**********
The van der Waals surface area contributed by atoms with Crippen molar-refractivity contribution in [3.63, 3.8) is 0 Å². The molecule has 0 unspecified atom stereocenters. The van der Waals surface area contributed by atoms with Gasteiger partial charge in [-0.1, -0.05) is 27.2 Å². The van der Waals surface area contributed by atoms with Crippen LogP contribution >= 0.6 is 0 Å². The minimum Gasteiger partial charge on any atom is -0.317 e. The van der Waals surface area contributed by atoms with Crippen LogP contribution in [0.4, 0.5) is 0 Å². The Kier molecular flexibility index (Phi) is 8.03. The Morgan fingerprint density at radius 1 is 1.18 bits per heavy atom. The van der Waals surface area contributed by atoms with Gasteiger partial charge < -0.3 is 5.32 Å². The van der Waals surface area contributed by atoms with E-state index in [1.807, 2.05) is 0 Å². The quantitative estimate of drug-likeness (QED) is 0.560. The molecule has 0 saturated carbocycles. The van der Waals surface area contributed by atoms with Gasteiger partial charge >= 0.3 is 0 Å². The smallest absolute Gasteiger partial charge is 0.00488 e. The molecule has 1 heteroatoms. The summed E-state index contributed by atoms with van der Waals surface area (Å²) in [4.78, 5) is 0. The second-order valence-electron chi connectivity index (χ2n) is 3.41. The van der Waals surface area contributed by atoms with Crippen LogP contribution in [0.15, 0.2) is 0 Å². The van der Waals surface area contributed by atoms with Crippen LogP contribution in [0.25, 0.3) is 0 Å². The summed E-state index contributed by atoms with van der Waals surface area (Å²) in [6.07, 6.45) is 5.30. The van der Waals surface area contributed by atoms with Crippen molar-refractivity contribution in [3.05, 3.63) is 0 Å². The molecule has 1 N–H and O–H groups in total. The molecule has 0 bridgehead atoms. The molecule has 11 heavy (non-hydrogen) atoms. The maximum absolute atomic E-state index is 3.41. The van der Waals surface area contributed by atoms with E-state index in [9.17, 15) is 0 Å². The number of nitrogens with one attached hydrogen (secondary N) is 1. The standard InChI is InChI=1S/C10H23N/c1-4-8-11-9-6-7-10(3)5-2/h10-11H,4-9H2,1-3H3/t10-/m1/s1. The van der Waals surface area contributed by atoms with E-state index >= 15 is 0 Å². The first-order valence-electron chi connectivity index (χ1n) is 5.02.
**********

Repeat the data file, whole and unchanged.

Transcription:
The van der Waals surface area contributed by atoms with Crippen molar-refractivity contribution in [3.63, 3.8) is 0 Å². The molecule has 0 unspecified atom stereocenters. The van der Waals surface area contributed by atoms with Gasteiger partial charge in [-0.1, -0.05) is 27.2 Å². The van der Waals surface area contributed by atoms with Crippen LogP contribution >= 0.6 is 0 Å². The minimum Gasteiger partial charge on any atom is -0.317 e. The van der Waals surface area contributed by atoms with Crippen LogP contribution in [0.4, 0.5) is 0 Å². The Kier molecular flexibility index (Phi) is 8.03. The Morgan fingerprint density at radius 1 is 1.18 bits per heavy atom. The van der Waals surface area contributed by atoms with Gasteiger partial charge < -0.3 is 5.32 Å². The van der Waals surface area contributed by atoms with E-state index in [1.807, 2.05) is 0 Å². The quantitative estimate of drug-likeness (QED) is 0.560. The molecule has 0 saturated carbocycles. The van der Waals surface area contributed by atoms with Gasteiger partial charge >= 0.3 is 0 Å². The smallest absolute Gasteiger partial charge is 0.00488 e. The molecule has 1 heteroatoms. The summed E-state index contributed by atoms with van der Waals surface area (Å²) in [4.78, 5) is 0. The second-order valence-electron chi connectivity index (χ2n) is 3.41. The van der Waals surface area contributed by atoms with Crippen LogP contribution in [0.15, 0.2) is 0 Å². The van der Waals surface area contributed by atoms with Crippen LogP contribution in [0.25, 0.3) is 0 Å². The summed E-state index contributed by atoms with van der Waals surface area (Å²) in [6.07, 6.45) is 5.30. The van der Waals surface area contributed by atoms with Crippen molar-refractivity contribution in [3.05, 3.63) is 0 Å². The molecule has 1 N–H and O–H groups in total. The molecule has 0 bridgehead atoms. The molecule has 11 heavy (non-hydrogen) atoms. The maximum absolute atomic E-state index is 3.41. The van der Waals surface area contributed by atoms with E-state index in [9.17, 15) is 0 Å². The number of nitrogens with one attached hydrogen (secondary N) is 1. The standard InChI is InChI=1S/C10H23N/c1-4-8-11-9-6-7-10(3)5-2/h10-11H,4-9H2,1-3H3/t10-/m1/s1. The van der Waals surface area contributed by atoms with E-state index >= 15 is 0 Å². The first-order valence-electron chi connectivity index (χ1n) is 5.02.